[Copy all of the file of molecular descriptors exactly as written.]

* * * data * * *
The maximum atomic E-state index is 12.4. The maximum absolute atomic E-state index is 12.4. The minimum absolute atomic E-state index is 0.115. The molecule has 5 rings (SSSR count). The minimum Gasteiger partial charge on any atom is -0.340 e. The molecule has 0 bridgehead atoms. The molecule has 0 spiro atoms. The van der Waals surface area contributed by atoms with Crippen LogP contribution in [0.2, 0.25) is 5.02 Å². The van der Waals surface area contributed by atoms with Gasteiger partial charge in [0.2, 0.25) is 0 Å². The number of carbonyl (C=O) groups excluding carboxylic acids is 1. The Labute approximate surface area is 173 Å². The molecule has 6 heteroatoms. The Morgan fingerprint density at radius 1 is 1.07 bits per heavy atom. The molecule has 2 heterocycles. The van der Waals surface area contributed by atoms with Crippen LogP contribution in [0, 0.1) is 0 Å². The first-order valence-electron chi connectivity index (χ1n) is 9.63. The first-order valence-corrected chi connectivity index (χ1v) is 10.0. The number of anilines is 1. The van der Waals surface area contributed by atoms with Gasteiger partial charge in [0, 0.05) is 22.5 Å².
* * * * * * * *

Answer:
The maximum atomic E-state index is 12.4. The maximum absolute atomic E-state index is 12.4. The minimum absolute atomic E-state index is 0.115. The molecule has 5 rings (SSSR count). The minimum Gasteiger partial charge on any atom is -0.340 e. The molecule has 0 bridgehead atoms. The molecule has 0 spiro atoms. The van der Waals surface area contributed by atoms with Crippen LogP contribution in [0.2, 0.25) is 5.02 Å². The van der Waals surface area contributed by atoms with Gasteiger partial charge in [0.2, 0.25) is 0 Å². The number of carbonyl (C=O) groups excluding carboxylic acids is 1. The Labute approximate surface area is 173 Å². The molecule has 6 heteroatoms. The Morgan fingerprint density at radius 1 is 1.07 bits per heavy atom. The molecule has 2 heterocycles. The van der Waals surface area contributed by atoms with Crippen LogP contribution in [0, 0.1) is 0 Å². The first-order valence-electron chi connectivity index (χ1n) is 9.63. The first-order valence-corrected chi connectivity index (χ1v) is 10.0. The number of anilines is 1. The van der Waals surface area contributed by atoms with Gasteiger partial charge in [0, 0.05) is 22.5 Å².